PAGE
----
Deere Teachers

Davenport (Iowa) Central High School teachers Steve Kuttler, left, and Tony Taylor inventory parts stored in a tool crib at the John Deere Seeding Group in Moline, Illinois Wednesday July 25, 2012. The math teachers are part of a program to see how their subjects are used in the business world. (Jeff Cook/QUAD-CITY TIMES)


Steve Kuttler and Tony Taylor joked last week that they’re used to doing math in sweltering heat.

The two math teachers from Davenport Central High School said their classrooms are on the third floor of the building, which is not air-conditioned.

So, they haven’t minded working this summer in the high temperatures inside the John Deere Seeding Group plant in Moline, where they just finished a six-week job: inventorying parts used to repair machines that make agricultural planters.

Not only have they been counting machine parts, but now the teachers also are updating and organizing that data on spreadsheets for Deere, they said.

“What we’ve realized is students must have spreadsheet skills when we go back to the classroom,” Kuttler said.

“We do have a project where we use spreadsheets,” Taylor added, “but we need to do it on a more regular basis.”

Their work is part of the Real World Externships program for teachers, led by the Iowa Mathematics & Science Partnership and the governor’s STEM Advisory Council.

Several Quad-City area teachers are among the more than 50 science, technology, engineering and math teachers at middle and high schools across Iowa who have been working at participating companies this summer, learning how those so-called STEM skills are applied in the working world.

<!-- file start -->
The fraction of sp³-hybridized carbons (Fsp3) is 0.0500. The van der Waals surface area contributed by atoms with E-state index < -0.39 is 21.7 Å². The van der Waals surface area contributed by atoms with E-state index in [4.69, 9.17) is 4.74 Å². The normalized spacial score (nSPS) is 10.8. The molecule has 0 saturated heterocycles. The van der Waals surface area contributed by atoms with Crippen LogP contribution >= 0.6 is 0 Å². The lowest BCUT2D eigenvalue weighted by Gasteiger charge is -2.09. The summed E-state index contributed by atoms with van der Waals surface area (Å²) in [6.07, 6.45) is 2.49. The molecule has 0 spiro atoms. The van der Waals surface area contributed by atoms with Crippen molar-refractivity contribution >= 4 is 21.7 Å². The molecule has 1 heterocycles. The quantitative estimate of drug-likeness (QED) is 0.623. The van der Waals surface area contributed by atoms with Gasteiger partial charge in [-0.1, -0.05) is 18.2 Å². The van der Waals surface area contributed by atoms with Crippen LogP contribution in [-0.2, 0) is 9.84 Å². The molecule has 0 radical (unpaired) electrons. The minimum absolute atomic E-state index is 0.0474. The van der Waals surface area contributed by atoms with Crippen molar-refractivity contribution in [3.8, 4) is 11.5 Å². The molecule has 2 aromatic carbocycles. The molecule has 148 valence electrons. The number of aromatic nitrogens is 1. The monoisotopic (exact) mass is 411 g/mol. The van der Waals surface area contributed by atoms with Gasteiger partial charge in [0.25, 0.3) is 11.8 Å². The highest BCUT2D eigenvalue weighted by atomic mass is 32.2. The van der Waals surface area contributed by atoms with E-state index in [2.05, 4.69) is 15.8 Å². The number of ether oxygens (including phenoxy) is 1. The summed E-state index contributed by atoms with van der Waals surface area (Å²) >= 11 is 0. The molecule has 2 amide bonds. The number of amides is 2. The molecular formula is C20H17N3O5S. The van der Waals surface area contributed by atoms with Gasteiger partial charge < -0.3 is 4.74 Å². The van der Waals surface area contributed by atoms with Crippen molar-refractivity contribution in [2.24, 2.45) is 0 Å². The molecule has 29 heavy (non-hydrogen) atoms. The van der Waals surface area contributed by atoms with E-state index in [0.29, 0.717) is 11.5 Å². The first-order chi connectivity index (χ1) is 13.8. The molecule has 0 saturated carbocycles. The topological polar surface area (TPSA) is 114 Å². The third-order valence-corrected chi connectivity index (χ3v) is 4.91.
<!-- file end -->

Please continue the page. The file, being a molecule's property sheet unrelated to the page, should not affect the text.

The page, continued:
The program is funded by the Iowa Economic Development Authority and a grant from the National Science Foundation, as well as many partner businesses.

Teachers are paid $4,800 for working 200 hours at business sites, along with a requirement for some extra writing, the Davenport Central teachers said.

“The idea is to try to start forging the connection between the more traditional science and math teachers and the kind of STEM learning students need before leaving high school,” Kuttler said.

Pat Barnes, who leads Deere & Co.’s new Inspire program to bring awareness to STEM careers globally, said the Moline-based manufacturer brought in nine Iowa teachers at seven locations this summer as part of the state program.

Deere also worked with more than 90 Illinois teachers this summer, hosting special events and tours through the Regional Offices of Education in Rock Island, Bureau, Henry and Stark counties and through contacts in Champaign, Ill., Barnes said.

“If you talk to several of them, they say it’s just amazing what they learn,” he said. “We did tours and several said they just had not been exposed to that.”

Other businesses also are involved, including HNI Corp. in Muscatine, Iowa. That’s where Muscatine High School drafting and Project Lead the Way pre-engineering teacher Taylor Fountain has been “externing” through the program this summer.

The 33-year-old said he interacts a lot with HNI and Hon Co. in Muscatine during the school year because his students attend field trips and have work-based learning experiences there. But working there has given him an entirely new perspective, he said.

For several weeks, Fountain has been working with a group of design engineers who are redesigning office furniture called pedestals, which are three-drawer units that roll under desks for storage.

“I’ve been doing a lot of testing,” he said, adding that he has been checking competitors’ products, old products and prototype products for the company. “They have a big room where you test it. You apply force to the corner of the unit and see how strong it is, that kind of thing.”

He also has been involved with business meetings.

“Field trips are great, but they still lack a lot. Some kids are just there for the pizza and whatnot,” Fountain said. “Whereas this I can take it into the classroom. I’ve seen how this company works from the inside and I can show the kids that on a day-to-day basis.”